As for unions looking out for the little guy, that's not how it's looking right now. Right now the little guy is the public school pupil whose daily rounds take him from a neglectful family to an indifferent teacher who can't be removed. The little guy is the beleaguered administrator whose attempts at improvement are thwarted by unions. The little guy is the private-sector worker who doesn't have a good health-care plan, who barely has a pension, who lacks job security, and who is paying everyone else's bills.

That resonates: Who is the little guy? “Right now the little guy is the public school pupil…”

And Peggy goes on to explain that “suddenly everyone is talking about numbers.” The numbers are no longer abstract. Our states have to deal with them, and the numbers have consequence to the lives of people.

I thought of her comments in the context of an inspired satirical post by David Burge. Writing for his Iowahawk blog, he shows how numbers are used to create an impression that furthers a political point of view.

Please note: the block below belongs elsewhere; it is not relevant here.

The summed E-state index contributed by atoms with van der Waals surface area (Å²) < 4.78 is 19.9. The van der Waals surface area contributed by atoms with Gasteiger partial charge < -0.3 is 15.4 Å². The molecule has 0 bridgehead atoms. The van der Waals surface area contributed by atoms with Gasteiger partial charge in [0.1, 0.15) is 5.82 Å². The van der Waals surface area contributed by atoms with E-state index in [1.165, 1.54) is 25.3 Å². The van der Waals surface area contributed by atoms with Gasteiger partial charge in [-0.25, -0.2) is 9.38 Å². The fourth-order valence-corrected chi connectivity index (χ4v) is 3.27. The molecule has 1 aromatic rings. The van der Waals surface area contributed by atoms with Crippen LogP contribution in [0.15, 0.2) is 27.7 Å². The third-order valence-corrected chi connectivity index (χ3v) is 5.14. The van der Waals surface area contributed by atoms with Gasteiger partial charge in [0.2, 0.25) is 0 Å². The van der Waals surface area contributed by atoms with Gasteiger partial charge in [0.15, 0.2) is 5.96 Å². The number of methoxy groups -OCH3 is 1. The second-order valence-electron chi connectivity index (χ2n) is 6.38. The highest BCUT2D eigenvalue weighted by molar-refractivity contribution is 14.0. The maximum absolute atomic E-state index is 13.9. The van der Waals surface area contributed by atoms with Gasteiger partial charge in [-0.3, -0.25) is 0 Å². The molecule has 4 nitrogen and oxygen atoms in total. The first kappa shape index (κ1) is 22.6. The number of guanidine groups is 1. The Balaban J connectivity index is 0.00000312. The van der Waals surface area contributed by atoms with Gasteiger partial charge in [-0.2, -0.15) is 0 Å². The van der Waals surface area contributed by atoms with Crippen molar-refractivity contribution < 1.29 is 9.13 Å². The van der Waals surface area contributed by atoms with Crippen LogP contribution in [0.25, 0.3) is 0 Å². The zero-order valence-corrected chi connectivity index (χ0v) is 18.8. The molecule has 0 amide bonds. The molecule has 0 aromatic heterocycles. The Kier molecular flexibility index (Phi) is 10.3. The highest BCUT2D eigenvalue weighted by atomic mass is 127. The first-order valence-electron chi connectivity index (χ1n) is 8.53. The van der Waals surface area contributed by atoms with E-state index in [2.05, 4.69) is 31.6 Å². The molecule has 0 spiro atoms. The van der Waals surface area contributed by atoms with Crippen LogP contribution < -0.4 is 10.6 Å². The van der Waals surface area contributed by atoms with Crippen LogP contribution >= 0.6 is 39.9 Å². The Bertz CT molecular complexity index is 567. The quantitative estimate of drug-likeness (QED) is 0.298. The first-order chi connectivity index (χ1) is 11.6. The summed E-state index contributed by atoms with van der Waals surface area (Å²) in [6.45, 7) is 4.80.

If you like David Burge’s “Iowahawk Smackdown,” you might be one of those Americans who is suddenly into numbers.

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Tuesday, March 1, 2011

Cognitive Dissonance

Sunday night was the 83rd Academy Awards presentation. The ceremony is a celebration of the motion picture industry, and this year it featured a theme of “overcoming adversity.”

The Best Picture category included Colin Firth conquering a speech disability in “The King’s Speech,” Mark Wahlberg waging a comeback in “The Fighter,” and Hailee Steinfeld pursuing justice in “True Grit.”